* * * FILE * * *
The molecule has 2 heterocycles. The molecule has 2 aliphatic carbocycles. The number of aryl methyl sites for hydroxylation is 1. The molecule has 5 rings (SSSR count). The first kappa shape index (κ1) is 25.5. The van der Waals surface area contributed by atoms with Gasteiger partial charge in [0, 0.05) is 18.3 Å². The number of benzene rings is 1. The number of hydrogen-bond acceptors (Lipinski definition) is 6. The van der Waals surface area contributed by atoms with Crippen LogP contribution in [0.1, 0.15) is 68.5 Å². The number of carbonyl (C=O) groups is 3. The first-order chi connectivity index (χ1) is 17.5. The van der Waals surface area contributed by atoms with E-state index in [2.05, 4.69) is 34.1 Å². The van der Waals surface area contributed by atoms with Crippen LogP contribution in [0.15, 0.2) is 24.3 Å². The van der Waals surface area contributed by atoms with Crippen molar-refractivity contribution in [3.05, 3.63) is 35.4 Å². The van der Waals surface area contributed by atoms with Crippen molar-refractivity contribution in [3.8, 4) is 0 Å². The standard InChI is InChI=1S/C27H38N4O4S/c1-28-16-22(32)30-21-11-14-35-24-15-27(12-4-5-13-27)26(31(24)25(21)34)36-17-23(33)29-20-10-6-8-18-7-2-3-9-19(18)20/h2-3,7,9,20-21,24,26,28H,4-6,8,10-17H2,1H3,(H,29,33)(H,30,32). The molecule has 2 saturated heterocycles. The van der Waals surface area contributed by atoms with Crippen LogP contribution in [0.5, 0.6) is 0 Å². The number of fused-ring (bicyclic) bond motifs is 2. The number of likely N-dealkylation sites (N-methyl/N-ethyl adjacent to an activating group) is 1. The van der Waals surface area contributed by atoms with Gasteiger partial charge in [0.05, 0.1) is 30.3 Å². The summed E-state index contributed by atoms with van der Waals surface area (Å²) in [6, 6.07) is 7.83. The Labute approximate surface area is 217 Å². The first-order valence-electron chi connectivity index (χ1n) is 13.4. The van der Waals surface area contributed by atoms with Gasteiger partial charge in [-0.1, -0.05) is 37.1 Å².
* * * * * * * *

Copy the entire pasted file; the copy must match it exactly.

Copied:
The molecule has 2 heterocycles. The molecule has 2 aliphatic carbocycles. The number of aryl methyl sites for hydroxylation is 1. The molecule has 5 rings (SSSR count). The first kappa shape index (κ1) is 25.5. The van der Waals surface area contributed by atoms with Gasteiger partial charge in [0, 0.05) is 18.3 Å². The number of benzene rings is 1. The number of hydrogen-bond acceptors (Lipinski definition) is 6. The van der Waals surface area contributed by atoms with Crippen LogP contribution in [0.1, 0.15) is 68.5 Å². The number of carbonyl (C=O) groups is 3. The first-order chi connectivity index (χ1) is 17.5. The van der Waals surface area contributed by atoms with E-state index in [2.05, 4.69) is 34.1 Å². The van der Waals surface area contributed by atoms with Crippen LogP contribution in [0.15, 0.2) is 24.3 Å². The van der Waals surface area contributed by atoms with Crippen molar-refractivity contribution in [3.05, 3.63) is 35.4 Å². The van der Waals surface area contributed by atoms with Crippen molar-refractivity contribution in [3.8, 4) is 0 Å². The standard InChI is InChI=1S/C27H38N4O4S/c1-28-16-22(32)30-21-11-14-35-24-15-27(12-4-5-13-27)26(31(24)25(21)34)36-17-23(33)29-20-10-6-8-18-7-2-3-9-19(18)20/h2-3,7,9,20-21,24,26,28H,4-6,8,10-17H2,1H3,(H,29,33)(H,30,32). The molecule has 2 saturated heterocycles. The van der Waals surface area contributed by atoms with Crippen LogP contribution in [0.5, 0.6) is 0 Å². The number of fused-ring (bicyclic) bond motifs is 2. The number of likely N-dealkylation sites (N-methyl/N-ethyl adjacent to an activating group) is 1. The van der Waals surface area contributed by atoms with Gasteiger partial charge in [0.05, 0.1) is 30.3 Å². The summed E-state index contributed by atoms with van der Waals surface area (Å²) in [6, 6.07) is 7.83. The Labute approximate surface area is 217 Å². The first-order valence-electron chi connectivity index (χ1n) is 13.4. The van der Waals surface area contributed by atoms with Gasteiger partial charge in [-0.1, -0.05) is 37.1 Å².